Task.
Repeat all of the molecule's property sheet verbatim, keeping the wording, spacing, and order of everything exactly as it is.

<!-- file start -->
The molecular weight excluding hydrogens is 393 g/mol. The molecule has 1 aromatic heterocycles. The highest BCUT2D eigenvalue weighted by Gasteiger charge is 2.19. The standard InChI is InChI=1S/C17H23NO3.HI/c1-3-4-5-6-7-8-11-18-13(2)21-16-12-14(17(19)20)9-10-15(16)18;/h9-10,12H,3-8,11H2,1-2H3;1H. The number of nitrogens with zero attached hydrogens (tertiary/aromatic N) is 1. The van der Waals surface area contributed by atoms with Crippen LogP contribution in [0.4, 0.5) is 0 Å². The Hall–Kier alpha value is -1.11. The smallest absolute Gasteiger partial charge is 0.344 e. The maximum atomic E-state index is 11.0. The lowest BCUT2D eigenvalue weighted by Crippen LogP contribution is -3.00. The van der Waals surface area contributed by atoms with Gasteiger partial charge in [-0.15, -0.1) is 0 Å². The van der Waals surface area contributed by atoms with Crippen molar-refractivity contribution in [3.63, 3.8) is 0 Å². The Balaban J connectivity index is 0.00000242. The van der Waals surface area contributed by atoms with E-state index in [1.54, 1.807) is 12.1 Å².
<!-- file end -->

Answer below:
The molecular weight excluding hydrogens is 393 g/mol. The molecule has 1 aromatic heterocycles. The highest BCUT2D eigenvalue weighted by Gasteiger charge is 2.19. The standard InChI is InChI=1S/C17H23NO3.HI/c1-3-4-5-6-7-8-11-18-13(2)21-16-12-14(17(19)20)9-10-15(16)18;/h9-10,12H,3-8,11H2,1-2H3;1H. The number of nitrogens with zero attached hydrogens (tertiary/aromatic N) is 1. The van der Waals surface area contributed by atoms with Crippen LogP contribution in [0.4, 0.5) is 0 Å². The Hall–Kier alpha value is -1.11. The smallest absolute Gasteiger partial charge is 0.344 e. The maximum atomic E-state index is 11.0. The lowest BCUT2D eigenvalue weighted by Crippen LogP contribution is -3.00. The van der Waals surface area contributed by atoms with Gasteiger partial charge in [-0.15, -0.1) is 0 Å². The van der Waals surface area contributed by atoms with Crippen molar-refractivity contribution in [3.63, 3.8) is 0 Å². The Balaban J connectivity index is 0.00000242. The van der Waals surface area contributed by atoms with E-state index in [1.54, 1.807) is 12.1 Å².